The author of several scholarly texts, Kahneman (Emeritus Psychology and Public Affairs/Princeton Univ.) now offers general readers not just the findings of psychological research but also a better understanding of how research questions arise and how scholars systematically frame and answer them. He begins with the distinction between System 1 and System 2 mental operations, the former referring to quick, automatic thought, the latter to more effortful, overt thinking. We rely heavily, writes, on System 1, resorting to the higher-energy System 2 only when we need or want to. Kahneman continually refers to System 2 as “lazy”: We don’t want to think rigorously about something. The author then explores the nuances of our two-system minds, showing how they perform in various situations. Psychological experiments have repeatedly revealed that our intuitions are generally wrong, that our assessments are based on biases and that our System 1 hates doubt and despises ambiguity. Kahneman largely avoids jargon; when he does use some (“heuristics,” for example), he argues that such terms really ought to join our everyday vocabulary. He reviews many fundamental concepts in psychology and statistics (regression to the mean, the narrative fallacy, the optimistic bias), showing how they relate to his overall concerns about how we think and why we make the decisions that we do. Some of the later chapters (dealing with risk-taking and statistics and probabilities) are denser than others (some readers may resent such demands on System 2!), but the passages that deal with the economic and political implications of the research are gripping.

Striking research showing the immense complexity of ordinary thought and revealing the identities of the gatekeepers in our minds.

Pub Date: Nov. 1, 2011

ISBN: 978-0-374-27563-1

Page Count: 512

Publisher: Farrar, Straus and Giroux

Review Posted Online: Sept. 4, 2011

Kirkus Reviews Issue: Sept. 15, 2011

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A tiny book, not much bigger than a pamphlet, with huge potential impact.

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A collection of articulate, forceful speeches made from September 2018 to September 2019 by the Swedish climate activist who was nominated for a Nobel Peace Prize.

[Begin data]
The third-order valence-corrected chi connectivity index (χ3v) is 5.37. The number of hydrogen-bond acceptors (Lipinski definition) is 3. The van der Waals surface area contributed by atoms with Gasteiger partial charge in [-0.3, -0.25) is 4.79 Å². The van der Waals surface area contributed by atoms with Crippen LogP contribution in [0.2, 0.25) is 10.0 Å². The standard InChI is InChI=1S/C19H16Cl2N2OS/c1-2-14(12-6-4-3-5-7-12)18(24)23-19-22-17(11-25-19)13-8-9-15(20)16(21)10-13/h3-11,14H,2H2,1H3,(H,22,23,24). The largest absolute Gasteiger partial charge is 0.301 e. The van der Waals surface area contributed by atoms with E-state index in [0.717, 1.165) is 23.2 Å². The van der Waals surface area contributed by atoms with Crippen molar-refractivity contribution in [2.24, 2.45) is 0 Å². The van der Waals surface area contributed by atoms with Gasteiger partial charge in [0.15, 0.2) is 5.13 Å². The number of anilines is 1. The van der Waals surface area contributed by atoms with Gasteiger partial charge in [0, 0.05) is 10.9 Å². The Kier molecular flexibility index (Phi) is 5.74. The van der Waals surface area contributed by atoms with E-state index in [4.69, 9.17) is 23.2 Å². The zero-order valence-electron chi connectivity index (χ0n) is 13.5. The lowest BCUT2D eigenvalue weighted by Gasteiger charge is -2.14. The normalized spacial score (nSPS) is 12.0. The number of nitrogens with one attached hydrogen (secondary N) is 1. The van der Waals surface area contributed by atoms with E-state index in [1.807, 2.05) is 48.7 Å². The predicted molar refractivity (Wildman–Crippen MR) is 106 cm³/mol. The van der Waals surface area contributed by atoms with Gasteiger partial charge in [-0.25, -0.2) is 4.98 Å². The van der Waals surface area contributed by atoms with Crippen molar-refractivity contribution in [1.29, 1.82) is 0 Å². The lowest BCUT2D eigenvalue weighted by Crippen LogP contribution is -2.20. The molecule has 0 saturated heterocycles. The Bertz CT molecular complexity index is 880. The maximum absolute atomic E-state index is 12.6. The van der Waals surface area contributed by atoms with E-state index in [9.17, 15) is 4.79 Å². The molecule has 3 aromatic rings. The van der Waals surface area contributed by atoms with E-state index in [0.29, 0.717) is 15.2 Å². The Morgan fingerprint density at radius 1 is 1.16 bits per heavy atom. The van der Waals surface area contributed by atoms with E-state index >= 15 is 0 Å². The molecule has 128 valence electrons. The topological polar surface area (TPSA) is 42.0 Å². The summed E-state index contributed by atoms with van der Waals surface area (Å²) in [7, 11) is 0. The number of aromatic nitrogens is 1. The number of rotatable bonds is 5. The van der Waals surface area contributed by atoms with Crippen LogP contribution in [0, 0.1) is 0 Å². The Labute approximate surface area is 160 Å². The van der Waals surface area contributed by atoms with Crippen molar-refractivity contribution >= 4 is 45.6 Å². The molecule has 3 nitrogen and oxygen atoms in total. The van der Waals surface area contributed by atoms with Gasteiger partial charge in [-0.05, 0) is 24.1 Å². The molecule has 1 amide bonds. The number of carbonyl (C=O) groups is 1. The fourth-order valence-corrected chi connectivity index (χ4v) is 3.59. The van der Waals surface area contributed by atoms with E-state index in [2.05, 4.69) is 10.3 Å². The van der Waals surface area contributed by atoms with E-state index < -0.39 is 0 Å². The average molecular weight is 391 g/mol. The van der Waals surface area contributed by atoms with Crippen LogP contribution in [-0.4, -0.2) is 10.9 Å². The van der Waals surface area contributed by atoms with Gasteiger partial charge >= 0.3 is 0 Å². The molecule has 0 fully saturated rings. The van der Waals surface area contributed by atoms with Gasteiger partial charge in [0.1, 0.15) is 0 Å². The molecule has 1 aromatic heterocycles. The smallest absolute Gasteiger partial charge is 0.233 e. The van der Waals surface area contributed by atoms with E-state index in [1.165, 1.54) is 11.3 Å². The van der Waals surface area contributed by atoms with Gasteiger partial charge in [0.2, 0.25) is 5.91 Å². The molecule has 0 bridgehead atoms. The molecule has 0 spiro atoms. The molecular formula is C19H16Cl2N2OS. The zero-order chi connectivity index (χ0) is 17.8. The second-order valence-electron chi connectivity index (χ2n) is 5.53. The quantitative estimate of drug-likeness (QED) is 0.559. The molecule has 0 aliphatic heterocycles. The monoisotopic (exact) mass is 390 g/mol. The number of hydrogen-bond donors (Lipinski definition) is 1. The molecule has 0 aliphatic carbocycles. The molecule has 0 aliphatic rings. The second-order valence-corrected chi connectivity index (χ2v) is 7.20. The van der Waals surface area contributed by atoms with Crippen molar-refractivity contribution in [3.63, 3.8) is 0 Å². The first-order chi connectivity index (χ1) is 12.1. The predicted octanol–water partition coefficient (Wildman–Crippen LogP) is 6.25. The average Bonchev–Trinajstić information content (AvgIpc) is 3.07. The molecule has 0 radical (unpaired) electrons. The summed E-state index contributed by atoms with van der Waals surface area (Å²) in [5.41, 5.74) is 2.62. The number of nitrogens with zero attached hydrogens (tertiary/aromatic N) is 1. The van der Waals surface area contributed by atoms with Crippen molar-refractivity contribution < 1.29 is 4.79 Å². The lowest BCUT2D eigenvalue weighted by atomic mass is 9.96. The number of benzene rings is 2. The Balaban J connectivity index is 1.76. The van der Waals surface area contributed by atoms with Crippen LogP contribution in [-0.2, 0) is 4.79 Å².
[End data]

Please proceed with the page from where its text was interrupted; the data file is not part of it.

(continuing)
Speaking in such venues as the European and British Parliaments, the French National Assembly, the Austrian World Summit, and the U.N. General Assembly, Thunberg has always been refreshingly—and necessarily—blunt in her demands for action from world leaders who refuse to address climate change. With clarity and unbridled passion, she presents her message that climate change is an emergency that must be addressed immediately, and she fills her speeches with punchy sound bites delivered in her characteristic pull-no-punches style: “I don’t want you to be hopeful. I want you to panic. I want you to feel the fear I feel every day. And then I want you to act.” In speech after speech, to persuade her listeners, she cites uncomfortable, even alarming statistics about global temperature rise and carbon dioxide emissions. Although this inevitably makes the text rather repetitive, the repetition itself has an impact, driving home her point so that no one can fail to understand its importance. Thunberg varies her style for different audiences. Sometimes it is the rousing “our house is on fire” approach; other times she speaks more quietly about herself and her hopes and her dreams. When addressing the U.S. Congress, she knowingly calls to mind the words and deeds of Martin Luther King Jr. and John F. Kennedy. The last speech in the book ends on a note that is both challenging and upbeat: “We are the change and change is coming.” The edition published in Britain earlier this year contained 11 speeches; this updated edition has 16, all worth reading.

A tiny book, not much bigger than a pamphlet, with huge potential impact.

Pub Date: Nov. 26, 2019

ISBN: 978-0-14-313356-8

Page Count: 112

Publisher: Penguin

Review Posted Online: Nov. 3, 2019